I was relieved she wasn’t disappointed. “Yes, but I don’t want to take girls’ courses.”
“Well, it doesn’t sound like you have a choice. Besides, from what you said, these aren’t girls’ courses anymore. It’s a new world, dear, and the differences between boys’ and girls’ careers is disappearing. You need to accept the changes.”
“Good! I need to overcome my old fashion thinking as well, so you aren’t the only one who needs to change.”
“What do you mean?”
“Well, when I was growing up, parents raised boys one way and girls another. I’ve done that with you – raising you like boys were in the day. That was wrong, and very hard on you, I suspect. From now on I’ll raise you as a beta – teach you how to attract a successful alpha and take care of his, or her, home and kids.”
“But, I’m happy with how you’ve been raising me – and I don’t want to attract a boy – alpha or not.”
“That’s very sweet of you – but it’s not facing the future. Your sloppy clothes and hair will turn any alpha off. Your new class mates will be much more concerned with clothes and appearance than the boys you’ve been hanging with. You’ll need to be more like them if you want to compete.”
“I don’t! … You think so?”
“I do dear. You need to look pretty … er, handsome every day. … I’ll tell you what – there’s no time like the present. I’ll take you shopping so you fit in better with the girls in your class.”
“I don’t want to wear girl’s clothes!”
“Nobody said anything about girls’ clothes – I’m just talking about smoothing some of your rough edges.”
“Oh.” As long as I didn’t wind up in a skirt, I wouldn’t complain.
One way mom saved money was by getting me as few hair cuts as possible. That meant none in late Spring or Summer, and a buzz cut just before school started. So, my hair was pretty long as we entered the salon for my annual school shearing. Betty, who always does our hair, greeted us. I was expecting my usual buzz cut, but mom said, “Bren will be taking home-making courses, so we want to be able to style his hair. Could you shape his hair and show him a few ways to style it?”
I wondered who this “we” was. I sure didn’t want to “style” my hair.
Betty cut hardly any off, but showed me four ways to style my hair. Two required hair pins and one needed a scrunchie. The most masculine style was parting it down the middle without combing my new bangs forward. When I finally got out of the chair, she handed me a floral print bag that looked like a girls’ clutch. In it were a hair brush, colored scrunchies and 200 assorted hair pins.
I wanted out, but instead of leaving, mom took me to the manicure station. I was afraid I’d wind up with red or pink nails, so I was relieved when the operator only trimmed, filed and rounded them. She finished by applying a coat of clear hardener. I was secretly pleased by how neat and shiny my nails looked. Manicure tools and a bottle of hardener were added to my bag.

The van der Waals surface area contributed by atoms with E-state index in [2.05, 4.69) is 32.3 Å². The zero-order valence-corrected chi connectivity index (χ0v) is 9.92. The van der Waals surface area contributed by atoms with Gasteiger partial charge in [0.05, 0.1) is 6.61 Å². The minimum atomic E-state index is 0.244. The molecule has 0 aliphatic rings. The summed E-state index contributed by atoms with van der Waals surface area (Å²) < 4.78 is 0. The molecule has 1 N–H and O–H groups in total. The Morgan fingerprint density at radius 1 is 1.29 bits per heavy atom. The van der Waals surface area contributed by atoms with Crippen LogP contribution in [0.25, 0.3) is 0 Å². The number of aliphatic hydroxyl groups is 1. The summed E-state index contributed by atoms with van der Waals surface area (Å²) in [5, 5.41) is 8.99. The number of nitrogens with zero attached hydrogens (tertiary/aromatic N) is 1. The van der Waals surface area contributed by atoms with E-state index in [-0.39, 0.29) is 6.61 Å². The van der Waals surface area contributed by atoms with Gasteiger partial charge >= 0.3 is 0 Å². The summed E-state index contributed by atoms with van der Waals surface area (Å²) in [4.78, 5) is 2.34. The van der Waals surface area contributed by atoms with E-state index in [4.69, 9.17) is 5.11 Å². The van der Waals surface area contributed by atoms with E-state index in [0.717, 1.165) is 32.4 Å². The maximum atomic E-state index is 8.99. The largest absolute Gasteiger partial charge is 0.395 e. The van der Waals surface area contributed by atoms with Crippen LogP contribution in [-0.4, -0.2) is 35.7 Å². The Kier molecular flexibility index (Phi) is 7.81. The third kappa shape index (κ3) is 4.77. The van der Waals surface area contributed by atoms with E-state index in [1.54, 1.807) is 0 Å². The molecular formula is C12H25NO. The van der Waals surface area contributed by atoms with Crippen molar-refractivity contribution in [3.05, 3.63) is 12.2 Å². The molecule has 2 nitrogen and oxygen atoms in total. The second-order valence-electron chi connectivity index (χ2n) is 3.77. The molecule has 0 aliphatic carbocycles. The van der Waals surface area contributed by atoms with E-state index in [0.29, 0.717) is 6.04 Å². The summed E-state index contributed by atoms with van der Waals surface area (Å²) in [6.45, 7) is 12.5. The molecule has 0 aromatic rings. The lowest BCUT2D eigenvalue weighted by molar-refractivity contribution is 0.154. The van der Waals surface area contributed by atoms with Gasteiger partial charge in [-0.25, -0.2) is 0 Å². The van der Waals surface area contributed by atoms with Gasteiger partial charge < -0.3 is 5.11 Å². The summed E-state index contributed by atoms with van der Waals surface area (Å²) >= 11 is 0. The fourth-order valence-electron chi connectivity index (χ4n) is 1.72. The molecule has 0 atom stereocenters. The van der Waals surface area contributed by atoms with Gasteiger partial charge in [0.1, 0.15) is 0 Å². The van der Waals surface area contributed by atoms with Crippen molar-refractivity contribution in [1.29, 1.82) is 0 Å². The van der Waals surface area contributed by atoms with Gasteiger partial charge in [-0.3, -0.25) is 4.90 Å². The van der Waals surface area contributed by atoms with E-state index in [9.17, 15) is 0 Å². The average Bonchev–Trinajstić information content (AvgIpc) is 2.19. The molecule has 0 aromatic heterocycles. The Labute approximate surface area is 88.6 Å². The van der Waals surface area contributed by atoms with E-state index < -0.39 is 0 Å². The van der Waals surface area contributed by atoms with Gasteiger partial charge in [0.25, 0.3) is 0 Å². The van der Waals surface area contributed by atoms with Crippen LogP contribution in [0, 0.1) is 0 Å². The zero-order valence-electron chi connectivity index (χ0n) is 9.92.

Finally, at the register, mom bought some expensive shampoo and conditioner for me, which Betty put in a pink shopping bag. I felt like a sissy as we left – holding my clutch in my right hand, and a pink shopping bag in my left.
Discount clothing stores were next. Mom said we needed to replace the worn sneakers, graphic tees and beat-up jeans I’d worn to middle school. She said white, unisex athletic shoes would help me fit in. I wound up with a close-out pair from the women’s department. They could be boys’ shoes, but I knew they weren’t. Next came two pair of slacks that “will keep a crease,” and Oxford shirts in white, pale blue, lavender, raspberry and pink. (Mom said yellow wasn’t my color.)
That night, mom had me brush my hair 100 times before bed and told me keep my nails manicured. Also I was to shampoo, condition, and blow dry my hair every other day. I was unhappy with the hair futzing and brushing. Still, brushing was very relaxing and made my hair like the models’ you see on TV – it had a beautiful shine and flowed like water when I swung my head. I felt very girlish, but spent a long time touching it and looking at it in the mirror. Mom smiled as she walked by.
When I finished, mom called me into the kitchen and gave me hot cocoa. As I sipped it, she said, “Your hair looks lovely!”
I was happy with the compliment, but too embarrassed to admit it, so I just sipped more cocoa.
“I want you to try each of the dos Betty showed you. So, next time you shampoo, try another style. That way you can see which you like best.”
Of course, I already knew – the most masculine one. Still, I did what mom said – I always do.
By the end of the week, my nails were chipped. Saturday morning I was playing Gears of War 4 when mom came in and told me it was time for me to “do” my nails.
“Can I do them latter? I’m in the middle of this.”
“No, you can’t. First, chipped polish is unsightly. Second, putting things off is a bad habit, and, finally, I think ‘this’ is way too violent. I don’t want you playing it again.”
There were so many things I wanted to say I couldn’t pick one. Finally, I said, “I don’t wear nail polish!”
“Of course you do. You’ve worn clear polish all week. Now it’s time your manicure your nails and reapply your polish. From now on a manicure will be part of your Saturday morning routine.”
I was dumb-founded that I’d been wearing nail polish – not even knowing enough to hide it.
Mom showed me how to remove my polish, work on my cuticles and nails, and then apply two coats of clear polish. I was very embarrassed, but when I was done, my hands looked great again.
Sunday morning, my Gears of War 4 game was gone – replaced by Sims 3.
After Sunday lunch, mom said, “It’s time to decide on a hair style for school. All of the styles look so cute, I bet it’s hard to decide! Which do you think is prettiest?”
I did not lie to mom, so I said, “The style with my hair pulled back on one side looks great, but I don’t want my hair like that ’cuz using hair pins makes me feel girly.”